Vermont woman attacked by bear; barking dog lures animal away

Published: Aug. 23, 2022 at 10:11 AM EDT|Updated: Aug. 23, 2022 at 4:44 PM EDT
Email This Link
Share on Pinterest
Share on LinkedIn

STRAFFORD, Vt. (WCAX) - Vermont Fish and Wildlife says a Strafford woman was attacked by a bear on her property, and one of her dogs lured the animal away from her.

Game wardens say Susan Lee, 61, was walking on her property Saturday with her two dogs when she heard a loud noise and realized a bear was charging her.

Lee tripped and fell. The black bear jumped on her and started biting her leg.

That’s when her Jack Russell terrier intervened by barking at the bear and drawing its attention away from Lee. The bear got off her and focused on the dog.

Lee was able to return home with her dogs without seeing the bear again.

She was treated at the hospital for a bite wound on her upper left leg and multiple scratches between 2- and 9-inches long on both her sides. Her wounds were not life-threatening.

Fish and Wildlife biologists investigated the attack site but did not find the bear. They believe the bear was a female with cubs, and the attack was likely provoked when Lee and her dogs surprised them.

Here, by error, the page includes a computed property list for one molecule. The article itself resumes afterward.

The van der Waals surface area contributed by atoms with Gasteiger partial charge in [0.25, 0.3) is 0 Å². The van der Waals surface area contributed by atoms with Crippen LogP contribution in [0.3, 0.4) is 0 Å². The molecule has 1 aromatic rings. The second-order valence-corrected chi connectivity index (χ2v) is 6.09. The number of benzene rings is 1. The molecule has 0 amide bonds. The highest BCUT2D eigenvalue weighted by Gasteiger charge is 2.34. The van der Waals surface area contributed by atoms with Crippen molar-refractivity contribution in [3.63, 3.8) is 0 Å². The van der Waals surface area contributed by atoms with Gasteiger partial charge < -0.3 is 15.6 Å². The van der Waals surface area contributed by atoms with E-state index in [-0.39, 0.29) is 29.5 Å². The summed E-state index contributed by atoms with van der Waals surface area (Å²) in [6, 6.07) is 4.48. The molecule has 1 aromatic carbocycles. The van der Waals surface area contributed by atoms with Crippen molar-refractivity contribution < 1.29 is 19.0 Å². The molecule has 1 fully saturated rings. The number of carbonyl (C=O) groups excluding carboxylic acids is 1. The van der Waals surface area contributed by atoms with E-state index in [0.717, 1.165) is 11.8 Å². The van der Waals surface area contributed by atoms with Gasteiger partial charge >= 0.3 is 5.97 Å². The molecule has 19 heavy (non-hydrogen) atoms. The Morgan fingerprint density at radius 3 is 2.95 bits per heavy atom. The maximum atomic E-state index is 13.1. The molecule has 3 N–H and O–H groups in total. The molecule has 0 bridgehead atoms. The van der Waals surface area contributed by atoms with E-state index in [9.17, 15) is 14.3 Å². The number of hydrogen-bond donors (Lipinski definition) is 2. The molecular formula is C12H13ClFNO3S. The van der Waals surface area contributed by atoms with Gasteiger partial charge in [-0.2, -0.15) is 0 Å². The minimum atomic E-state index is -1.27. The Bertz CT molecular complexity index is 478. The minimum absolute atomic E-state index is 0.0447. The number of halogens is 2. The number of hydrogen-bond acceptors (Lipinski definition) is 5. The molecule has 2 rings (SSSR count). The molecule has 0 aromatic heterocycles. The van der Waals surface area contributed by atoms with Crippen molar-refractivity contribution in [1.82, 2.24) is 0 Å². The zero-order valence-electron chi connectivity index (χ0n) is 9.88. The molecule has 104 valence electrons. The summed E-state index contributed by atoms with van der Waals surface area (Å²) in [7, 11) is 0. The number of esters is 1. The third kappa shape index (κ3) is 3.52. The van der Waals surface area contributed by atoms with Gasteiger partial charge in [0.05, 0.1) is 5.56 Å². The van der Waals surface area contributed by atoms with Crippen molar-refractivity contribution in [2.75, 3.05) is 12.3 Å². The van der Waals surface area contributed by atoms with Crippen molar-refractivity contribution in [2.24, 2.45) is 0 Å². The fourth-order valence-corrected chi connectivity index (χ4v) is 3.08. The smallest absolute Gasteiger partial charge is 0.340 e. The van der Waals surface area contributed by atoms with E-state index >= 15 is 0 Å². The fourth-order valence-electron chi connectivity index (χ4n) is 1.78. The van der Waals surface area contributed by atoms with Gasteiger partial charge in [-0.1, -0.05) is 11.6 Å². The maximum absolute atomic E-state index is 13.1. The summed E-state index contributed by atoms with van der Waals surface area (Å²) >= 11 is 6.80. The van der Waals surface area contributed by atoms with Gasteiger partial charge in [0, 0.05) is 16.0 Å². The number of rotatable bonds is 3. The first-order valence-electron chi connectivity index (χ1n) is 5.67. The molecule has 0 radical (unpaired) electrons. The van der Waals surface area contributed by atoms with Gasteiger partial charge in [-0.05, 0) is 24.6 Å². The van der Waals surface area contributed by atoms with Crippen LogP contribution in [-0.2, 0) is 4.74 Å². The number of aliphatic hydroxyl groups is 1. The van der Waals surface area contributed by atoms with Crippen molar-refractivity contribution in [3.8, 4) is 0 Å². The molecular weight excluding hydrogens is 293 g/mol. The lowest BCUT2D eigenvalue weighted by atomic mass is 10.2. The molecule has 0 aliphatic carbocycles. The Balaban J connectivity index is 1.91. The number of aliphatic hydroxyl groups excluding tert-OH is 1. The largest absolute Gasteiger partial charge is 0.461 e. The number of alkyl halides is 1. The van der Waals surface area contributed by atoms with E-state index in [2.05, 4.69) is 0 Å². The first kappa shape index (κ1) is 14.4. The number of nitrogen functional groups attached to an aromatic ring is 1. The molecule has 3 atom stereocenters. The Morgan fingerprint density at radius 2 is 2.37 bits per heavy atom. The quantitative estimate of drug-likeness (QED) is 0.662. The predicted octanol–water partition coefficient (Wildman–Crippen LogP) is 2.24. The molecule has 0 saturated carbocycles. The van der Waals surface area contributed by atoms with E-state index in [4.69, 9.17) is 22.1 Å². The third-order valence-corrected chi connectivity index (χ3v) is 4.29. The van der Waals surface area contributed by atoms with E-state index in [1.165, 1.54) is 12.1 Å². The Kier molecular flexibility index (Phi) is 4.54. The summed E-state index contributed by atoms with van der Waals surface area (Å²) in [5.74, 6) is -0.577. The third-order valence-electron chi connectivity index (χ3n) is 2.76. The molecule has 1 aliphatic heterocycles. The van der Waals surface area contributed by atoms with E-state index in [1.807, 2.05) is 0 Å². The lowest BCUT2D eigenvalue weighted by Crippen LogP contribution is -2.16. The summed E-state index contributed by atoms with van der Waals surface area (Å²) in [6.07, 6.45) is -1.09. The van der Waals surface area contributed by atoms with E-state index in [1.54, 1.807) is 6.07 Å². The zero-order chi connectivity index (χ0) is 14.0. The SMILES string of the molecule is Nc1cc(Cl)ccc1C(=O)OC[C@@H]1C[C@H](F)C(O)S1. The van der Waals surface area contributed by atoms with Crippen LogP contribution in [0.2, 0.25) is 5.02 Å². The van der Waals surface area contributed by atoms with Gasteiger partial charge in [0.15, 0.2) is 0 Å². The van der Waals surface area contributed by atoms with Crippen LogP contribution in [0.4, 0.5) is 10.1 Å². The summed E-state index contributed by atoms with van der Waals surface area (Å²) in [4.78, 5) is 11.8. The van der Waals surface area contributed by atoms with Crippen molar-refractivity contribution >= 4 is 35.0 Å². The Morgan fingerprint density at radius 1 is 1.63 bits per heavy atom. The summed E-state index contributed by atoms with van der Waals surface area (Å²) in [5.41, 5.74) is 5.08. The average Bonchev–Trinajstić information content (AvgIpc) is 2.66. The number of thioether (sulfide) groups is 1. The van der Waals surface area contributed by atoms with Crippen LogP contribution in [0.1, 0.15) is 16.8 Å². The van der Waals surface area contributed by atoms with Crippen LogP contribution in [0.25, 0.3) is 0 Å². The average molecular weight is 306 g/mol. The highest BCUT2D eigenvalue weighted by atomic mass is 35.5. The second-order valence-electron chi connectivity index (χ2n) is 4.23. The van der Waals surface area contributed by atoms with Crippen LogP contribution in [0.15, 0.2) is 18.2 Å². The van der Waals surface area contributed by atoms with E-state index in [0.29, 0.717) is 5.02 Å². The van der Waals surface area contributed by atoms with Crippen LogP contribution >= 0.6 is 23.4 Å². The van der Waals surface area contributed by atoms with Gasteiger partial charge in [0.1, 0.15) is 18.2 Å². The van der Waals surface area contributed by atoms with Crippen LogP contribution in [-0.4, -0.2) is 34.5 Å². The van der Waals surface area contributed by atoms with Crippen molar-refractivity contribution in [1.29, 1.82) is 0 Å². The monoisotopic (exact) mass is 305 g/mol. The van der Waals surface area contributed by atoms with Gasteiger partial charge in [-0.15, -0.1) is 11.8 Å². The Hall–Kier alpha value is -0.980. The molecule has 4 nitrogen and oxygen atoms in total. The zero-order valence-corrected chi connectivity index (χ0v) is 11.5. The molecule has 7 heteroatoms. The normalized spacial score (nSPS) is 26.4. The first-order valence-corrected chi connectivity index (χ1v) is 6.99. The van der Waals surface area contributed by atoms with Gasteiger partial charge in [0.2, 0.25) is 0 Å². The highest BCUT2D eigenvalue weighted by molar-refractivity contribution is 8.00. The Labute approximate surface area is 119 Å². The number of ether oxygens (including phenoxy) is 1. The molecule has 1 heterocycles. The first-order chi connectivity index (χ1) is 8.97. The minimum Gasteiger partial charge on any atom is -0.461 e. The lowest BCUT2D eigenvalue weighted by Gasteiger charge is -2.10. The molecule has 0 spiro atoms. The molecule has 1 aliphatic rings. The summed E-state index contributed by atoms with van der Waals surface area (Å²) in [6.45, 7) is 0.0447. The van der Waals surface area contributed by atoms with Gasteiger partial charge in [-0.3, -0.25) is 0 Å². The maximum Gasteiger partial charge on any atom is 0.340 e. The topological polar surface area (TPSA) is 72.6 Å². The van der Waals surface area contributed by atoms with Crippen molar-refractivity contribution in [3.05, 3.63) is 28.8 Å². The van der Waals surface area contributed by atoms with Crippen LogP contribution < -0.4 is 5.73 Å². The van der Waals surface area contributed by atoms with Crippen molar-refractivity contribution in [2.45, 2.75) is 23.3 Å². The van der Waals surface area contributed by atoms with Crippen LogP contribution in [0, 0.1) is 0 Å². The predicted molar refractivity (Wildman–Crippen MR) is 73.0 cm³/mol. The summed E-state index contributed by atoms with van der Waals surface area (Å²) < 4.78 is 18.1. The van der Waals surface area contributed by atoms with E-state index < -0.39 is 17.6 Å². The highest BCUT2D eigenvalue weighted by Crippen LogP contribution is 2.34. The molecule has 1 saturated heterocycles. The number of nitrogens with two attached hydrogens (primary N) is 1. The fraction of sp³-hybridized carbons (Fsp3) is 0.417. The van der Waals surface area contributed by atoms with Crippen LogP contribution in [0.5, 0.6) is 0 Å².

This is just the fourth bear attack in Vermont in the last 75 years.

“In this particular incident, there was no food left out, there was nothing to attract the bear. This happened in the woods, this was an isolated incident. We don’t believe that this is normal bear behavior. It’s normal for a mother bear to protect her cubs, but not to make contact with people,” said Sgt. Jeffrey Whipple of Vermont Fish and Wildlife.

However, wardens say bear sightings across the region are on the rise. They say trash and chicken coops should be secured. They also say bird feeders are a common attraction for bears.

“Bear attacks are extremely rare in Vermont,” Vermont Fish and Wildlife Department Bear Biologist Jaclyn Comeau said in a statement. “However, at this time of year black bears are moving in family units and mothers will be protective of their cubs. If confronted by a bear it is essential to remain calm and back away slowly, and to fight back immediately if attacked.”

Click here for more guidance from Vermont Fish and Wildlife on navigating bear encounters.